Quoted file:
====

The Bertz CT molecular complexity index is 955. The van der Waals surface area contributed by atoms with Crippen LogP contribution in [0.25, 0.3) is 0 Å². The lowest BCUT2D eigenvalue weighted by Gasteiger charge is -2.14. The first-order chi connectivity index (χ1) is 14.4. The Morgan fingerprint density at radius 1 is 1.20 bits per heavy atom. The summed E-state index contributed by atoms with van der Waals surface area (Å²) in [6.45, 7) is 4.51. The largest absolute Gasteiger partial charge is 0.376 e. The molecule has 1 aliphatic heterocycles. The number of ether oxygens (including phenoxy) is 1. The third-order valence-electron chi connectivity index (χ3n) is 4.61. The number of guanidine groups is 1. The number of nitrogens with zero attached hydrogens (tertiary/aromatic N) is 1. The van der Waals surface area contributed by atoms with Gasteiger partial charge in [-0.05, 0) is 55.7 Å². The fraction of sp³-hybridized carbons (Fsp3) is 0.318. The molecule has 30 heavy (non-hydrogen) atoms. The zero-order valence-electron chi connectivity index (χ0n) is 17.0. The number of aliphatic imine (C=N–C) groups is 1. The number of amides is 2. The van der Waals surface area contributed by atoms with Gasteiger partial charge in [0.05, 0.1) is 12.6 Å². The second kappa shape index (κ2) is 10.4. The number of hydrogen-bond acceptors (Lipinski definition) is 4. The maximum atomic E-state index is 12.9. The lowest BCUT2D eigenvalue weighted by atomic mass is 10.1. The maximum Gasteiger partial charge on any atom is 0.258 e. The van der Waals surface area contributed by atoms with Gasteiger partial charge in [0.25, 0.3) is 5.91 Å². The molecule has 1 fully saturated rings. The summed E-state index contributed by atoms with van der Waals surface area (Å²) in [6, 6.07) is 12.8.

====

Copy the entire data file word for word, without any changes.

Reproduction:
The Bertz CT molecular complexity index is 955. The van der Waals surface area contributed by atoms with Crippen LogP contribution in [0.25, 0.3) is 0 Å². The lowest BCUT2D eigenvalue weighted by Gasteiger charge is -2.14. The first-order chi connectivity index (χ1) is 14.4. The Morgan fingerprint density at radius 1 is 1.20 bits per heavy atom. The summed E-state index contributed by atoms with van der Waals surface area (Å²) in [6.45, 7) is 4.51. The largest absolute Gasteiger partial charge is 0.376 e. The molecule has 1 aliphatic heterocycles. The number of ether oxygens (including phenoxy) is 1. The third-order valence-electron chi connectivity index (χ3n) is 4.61. The number of guanidine groups is 1. The number of nitrogens with zero attached hydrogens (tertiary/aromatic N) is 1. The van der Waals surface area contributed by atoms with Gasteiger partial charge in [-0.05, 0) is 55.7 Å². The fraction of sp³-hybridized carbons (Fsp3) is 0.318. The molecule has 30 heavy (non-hydrogen) atoms. The zero-order valence-electron chi connectivity index (χ0n) is 17.0. The number of aliphatic imine (C=N–C) groups is 1. The number of amides is 2. The van der Waals surface area contributed by atoms with Gasteiger partial charge in [0.05, 0.1) is 12.6 Å². The second kappa shape index (κ2) is 10.4. The number of hydrogen-bond acceptors (Lipinski definition) is 4. The maximum atomic E-state index is 12.9. The lowest BCUT2D eigenvalue weighted by atomic mass is 10.1. The maximum Gasteiger partial charge on any atom is 0.258 e. The van der Waals surface area contributed by atoms with Gasteiger partial charge in [0.25, 0.3) is 5.91 Å². The molecule has 1 fully saturated rings. The summed E-state index contributed by atoms with van der Waals surface area (Å²) in [6, 6.07) is 12.8.